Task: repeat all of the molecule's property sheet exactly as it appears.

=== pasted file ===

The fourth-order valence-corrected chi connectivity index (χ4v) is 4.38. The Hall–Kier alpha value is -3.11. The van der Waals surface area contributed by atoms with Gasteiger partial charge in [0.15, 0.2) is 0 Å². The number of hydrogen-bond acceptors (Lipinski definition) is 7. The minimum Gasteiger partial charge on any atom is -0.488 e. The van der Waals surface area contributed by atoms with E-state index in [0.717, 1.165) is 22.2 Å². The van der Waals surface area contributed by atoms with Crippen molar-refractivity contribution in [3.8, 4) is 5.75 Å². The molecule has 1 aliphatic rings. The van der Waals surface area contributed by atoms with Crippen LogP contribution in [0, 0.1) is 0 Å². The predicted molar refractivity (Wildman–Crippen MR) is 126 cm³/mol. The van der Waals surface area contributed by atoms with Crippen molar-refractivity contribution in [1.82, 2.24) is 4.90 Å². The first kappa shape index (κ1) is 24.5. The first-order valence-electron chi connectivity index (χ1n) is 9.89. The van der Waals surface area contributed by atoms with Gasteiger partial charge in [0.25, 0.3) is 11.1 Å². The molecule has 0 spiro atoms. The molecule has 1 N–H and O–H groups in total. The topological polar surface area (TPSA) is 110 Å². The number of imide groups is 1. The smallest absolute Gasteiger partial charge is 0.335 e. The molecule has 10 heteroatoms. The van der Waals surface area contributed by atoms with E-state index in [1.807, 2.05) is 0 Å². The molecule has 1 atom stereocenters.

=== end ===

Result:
The fourth-order valence-corrected chi connectivity index (χ4v) is 4.38. The Hall–Kier alpha value is -3.11. The van der Waals surface area contributed by atoms with Gasteiger partial charge in [0.15, 0.2) is 0 Å². The number of hydrogen-bond acceptors (Lipinski definition) is 7. The minimum Gasteiger partial charge on any atom is -0.488 e. The van der Waals surface area contributed by atoms with E-state index in [0.717, 1.165) is 22.2 Å². The van der Waals surface area contributed by atoms with Crippen molar-refractivity contribution in [3.8, 4) is 5.75 Å². The molecule has 1 aliphatic rings. The van der Waals surface area contributed by atoms with Crippen LogP contribution in [0, 0.1) is 0 Å². The predicted molar refractivity (Wildman–Crippen MR) is 126 cm³/mol. The van der Waals surface area contributed by atoms with Crippen molar-refractivity contribution in [1.82, 2.24) is 4.90 Å². The first kappa shape index (κ1) is 24.5. The first-order valence-electron chi connectivity index (χ1n) is 9.89. The van der Waals surface area contributed by atoms with Gasteiger partial charge in [0.25, 0.3) is 11.1 Å². The molecule has 0 spiro atoms. The molecule has 1 N–H and O–H groups in total. The topological polar surface area (TPSA) is 110 Å². The number of imide groups is 1. The smallest absolute Gasteiger partial charge is 0.335 e. The molecule has 10 heteroatoms. The van der Waals surface area contributed by atoms with E-state index in [1.807, 2.05) is 0 Å². The molecule has 1 atom stereocenters.